BOSTON (WHDH) – When the first round of COVID-19 vaccines get shipped to Massachusetts later this month, the initial doses will be administered to health care workers, and staff and residents at long-term living facilities, among other frontline workers during Phase 1 of the state’s distribution timeline, Gov. Charlie Baker announced Wednesday.

“Providing this group with the vaccine first will protect them from exposure and ensure that they can continue to provide health care to others safely,” Baker said during a news conference at the State House. “Then vaccines will be distributed to our most vulnerable residents.”

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The state’s first shipment of 59,475 doses of the Pfizer vaccine was ordered from the federal government last week and it will be delivered directly to 21 Bay State hospitals across eight counties, as well as to the Department of Public Health Immunization lab starting around Dec. 15, according to Baker.

Doses will then be redistributed for access to 74 hospitals across all of the state’s 14 counties for frontline medical workers, Baker said. The next 40,000 doses of the vaccine will be allocated to the Federal Pharmacy Program to begin vaccinating staff and residents of skilled nursing facilities, rest homes, and assisted living residences.

Massachusetts is expecting 300,000 initial doses of the two-dose vaccine by the end of December.

Baker noted that the vaccine is “being prioritized for these groups to maximize life preservation and to support the health care system” and that doses will be distributed in a four-phase approach.

The state hopes to receive and distribute more than 2 million doses to priority population groups, including communities of color, by the end of March, according to Baker.

Phase 2 of distribution will include people over the age of 65 and people with two or more comorbidities.

The vaccine is not expected to be made available to the general public until Phase 3 in April.

The state’s anticipated vaccination phases and timeline is as follows:

Phase One (December 2020-February 2021):

In order of priority

  • Clinical and non-clinical healthcare workers doing direct and COVID-facing care
  • Long term care facilities, rest homes, and assisted living facilities
  • Police, Fire and Emergency Medical Services
  • Congregate care settings (including shelters and corrections)
  • Home-based healthcare workers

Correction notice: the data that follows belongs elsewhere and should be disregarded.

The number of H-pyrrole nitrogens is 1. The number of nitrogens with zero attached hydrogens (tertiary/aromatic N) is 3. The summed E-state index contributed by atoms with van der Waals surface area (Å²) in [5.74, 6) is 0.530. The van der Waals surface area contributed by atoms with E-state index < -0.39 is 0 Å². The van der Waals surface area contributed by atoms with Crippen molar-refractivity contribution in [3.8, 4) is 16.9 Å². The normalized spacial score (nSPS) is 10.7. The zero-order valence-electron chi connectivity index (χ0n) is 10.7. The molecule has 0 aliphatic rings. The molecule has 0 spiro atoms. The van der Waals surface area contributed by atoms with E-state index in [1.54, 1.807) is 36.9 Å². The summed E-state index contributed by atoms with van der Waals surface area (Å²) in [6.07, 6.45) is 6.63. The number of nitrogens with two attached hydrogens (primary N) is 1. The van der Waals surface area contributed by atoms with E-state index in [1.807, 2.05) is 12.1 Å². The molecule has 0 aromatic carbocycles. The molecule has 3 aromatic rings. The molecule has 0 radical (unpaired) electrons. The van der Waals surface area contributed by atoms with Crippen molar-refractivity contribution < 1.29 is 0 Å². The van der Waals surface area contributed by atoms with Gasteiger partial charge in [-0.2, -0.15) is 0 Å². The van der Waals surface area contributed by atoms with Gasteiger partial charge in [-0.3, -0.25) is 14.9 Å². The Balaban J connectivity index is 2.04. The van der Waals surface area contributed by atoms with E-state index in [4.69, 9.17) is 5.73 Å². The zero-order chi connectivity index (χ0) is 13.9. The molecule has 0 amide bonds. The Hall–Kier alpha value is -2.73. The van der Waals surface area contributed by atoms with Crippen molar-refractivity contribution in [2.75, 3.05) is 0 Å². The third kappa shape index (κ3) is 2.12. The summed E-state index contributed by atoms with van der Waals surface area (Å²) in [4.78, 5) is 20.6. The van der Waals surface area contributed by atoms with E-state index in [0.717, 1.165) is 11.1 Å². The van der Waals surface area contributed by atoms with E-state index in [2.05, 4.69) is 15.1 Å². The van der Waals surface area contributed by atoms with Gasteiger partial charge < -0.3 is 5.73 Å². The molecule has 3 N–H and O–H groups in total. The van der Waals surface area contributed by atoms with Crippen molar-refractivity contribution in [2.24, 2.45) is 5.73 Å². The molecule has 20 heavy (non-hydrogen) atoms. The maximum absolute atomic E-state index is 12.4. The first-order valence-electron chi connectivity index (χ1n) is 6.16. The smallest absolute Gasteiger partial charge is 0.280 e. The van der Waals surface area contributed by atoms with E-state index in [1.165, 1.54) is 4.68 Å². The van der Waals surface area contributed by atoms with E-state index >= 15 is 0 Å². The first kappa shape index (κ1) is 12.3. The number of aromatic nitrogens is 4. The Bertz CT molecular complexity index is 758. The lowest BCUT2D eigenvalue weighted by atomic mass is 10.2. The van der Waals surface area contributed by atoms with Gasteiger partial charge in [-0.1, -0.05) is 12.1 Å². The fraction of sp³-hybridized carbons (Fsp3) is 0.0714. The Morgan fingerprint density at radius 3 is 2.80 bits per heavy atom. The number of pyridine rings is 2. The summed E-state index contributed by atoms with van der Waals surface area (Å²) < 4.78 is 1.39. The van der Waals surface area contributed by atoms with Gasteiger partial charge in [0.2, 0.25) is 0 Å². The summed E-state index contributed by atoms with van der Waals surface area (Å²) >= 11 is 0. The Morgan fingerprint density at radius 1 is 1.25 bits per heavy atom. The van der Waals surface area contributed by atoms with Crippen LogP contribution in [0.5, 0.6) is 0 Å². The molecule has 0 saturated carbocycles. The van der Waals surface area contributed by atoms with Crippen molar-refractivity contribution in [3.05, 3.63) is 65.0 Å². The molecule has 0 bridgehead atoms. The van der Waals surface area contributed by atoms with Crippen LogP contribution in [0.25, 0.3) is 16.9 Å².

• Healthcare workers doing non-COVID facing care

Phase Two (February 2021-April 2021):

In order of priority

  • Individuals with 2+ comorbidities (high risk for COVID-19 complications)
  • Early education, K-12, transit, grocery, utility, food and agriculture, sanitation, public works and public health workers
  • Adults 65+
  • Individuals with one comorbidity

Phase Three (April 2021 and on):

  • Vaccine available to general public

The first shipments of the vaccine are expected to contain doses manufactured by Pfizer and Moderna, but Massachusetts will not distribute them until the FDA approves them for emergency use, according to Baker.

Each dose of the vaccine will be administered about three to four weeks apart, depending upon whether a person is given a Pfizer or Moderna vaccine.

“The vaccine will be provided free of charge to all individuals, and insurance companies will not charge any out of pocket costs or co-payments,” Baker explained.

Pfizer and BioNTech previously reported the shots appeared 95 percent effective at preventing mild to severe COVID-19 disease.

When asked if he would be among the first to get vaccinated, Baker stated, “I have zero interest in cutting the line, okay. I’m not 65. I’m 64.”

Baker also urged residents to continue wearing masks and taking precautions because the vaccine takes about six weeks to provide immunity, according to Dr. Paul Biddinger, director of Massachusetts General Hospital’s Center for Disaster Medicine.

“What we know about vaccines is that they dramatically lower your risk of needing hospitalization or dying. They protect you,” Biddinger said. “What we don’t know is whether they completely prevent you from getting a low-level infection or transmitting the illness.”

Biddinger also said that people who have already had COVID-19 should not shy away from getting vaccinated.

The details on the distribution plan come one day after Baker announced a rollback of the state’s reopening plan due to a surge in new coronavirus cases.

While the vaccines offer light at the end of the tunnel, Baker said Tuesday, “we cannot simply wait for the vaccine to get here.”

Due to a sharp increase in new COVID-19 cases and virus-related hospitalizations since Thanksgiving, Baker decided to move back the state’s reopening plan to Step I of Phase III because the surge is straining hospitals across the Commonwealth.

All hospitals will also curtail some elective procedures beginning on Friday to free up beds for virus patients and alleviate pressure on health care workers.

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